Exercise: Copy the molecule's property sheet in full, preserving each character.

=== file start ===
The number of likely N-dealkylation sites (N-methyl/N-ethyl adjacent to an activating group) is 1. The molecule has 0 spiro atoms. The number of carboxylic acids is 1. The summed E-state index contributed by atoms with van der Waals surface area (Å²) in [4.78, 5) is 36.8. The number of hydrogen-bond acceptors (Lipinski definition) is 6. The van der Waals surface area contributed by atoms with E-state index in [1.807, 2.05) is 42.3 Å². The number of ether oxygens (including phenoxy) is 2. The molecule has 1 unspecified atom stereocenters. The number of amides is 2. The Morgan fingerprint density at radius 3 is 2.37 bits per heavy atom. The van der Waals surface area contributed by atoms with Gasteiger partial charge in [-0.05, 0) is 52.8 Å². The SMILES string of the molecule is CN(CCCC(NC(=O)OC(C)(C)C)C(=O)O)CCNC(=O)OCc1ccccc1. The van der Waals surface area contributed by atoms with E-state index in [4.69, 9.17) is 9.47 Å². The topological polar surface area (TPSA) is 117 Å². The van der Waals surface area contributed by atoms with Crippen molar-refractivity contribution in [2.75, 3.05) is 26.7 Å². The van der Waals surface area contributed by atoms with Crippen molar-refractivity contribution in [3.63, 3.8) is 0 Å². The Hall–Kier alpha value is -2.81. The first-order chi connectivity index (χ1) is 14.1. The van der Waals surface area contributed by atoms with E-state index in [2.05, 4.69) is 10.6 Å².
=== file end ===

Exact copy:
The number of likely N-dealkylation sites (N-methyl/N-ethyl adjacent to an activating group) is 1. The molecule has 0 spiro atoms. The number of carboxylic acids is 1. The summed E-state index contributed by atoms with van der Waals surface area (Å²) in [4.78, 5) is 36.8. The number of hydrogen-bond acceptors (Lipinski definition) is 6. The van der Waals surface area contributed by atoms with E-state index in [1.807, 2.05) is 42.3 Å². The number of ether oxygens (including phenoxy) is 2. The molecule has 1 unspecified atom stereocenters. The number of amides is 2. The Morgan fingerprint density at radius 3 is 2.37 bits per heavy atom. The van der Waals surface area contributed by atoms with Gasteiger partial charge in [-0.05, 0) is 52.8 Å². The SMILES string of the molecule is CN(CCCC(NC(=O)OC(C)(C)C)C(=O)O)CCNC(=O)OCc1ccccc1. The van der Waals surface area contributed by atoms with E-state index in [4.69, 9.17) is 9.47 Å². The topological polar surface area (TPSA) is 117 Å². The van der Waals surface area contributed by atoms with Crippen molar-refractivity contribution in [2.75, 3.05) is 26.7 Å². The van der Waals surface area contributed by atoms with Crippen molar-refractivity contribution in [3.63, 3.8) is 0 Å². The Hall–Kier alpha value is -2.81. The first-order chi connectivity index (χ1) is 14.1. The van der Waals surface area contributed by atoms with E-state index in [2.05, 4.69) is 10.6 Å².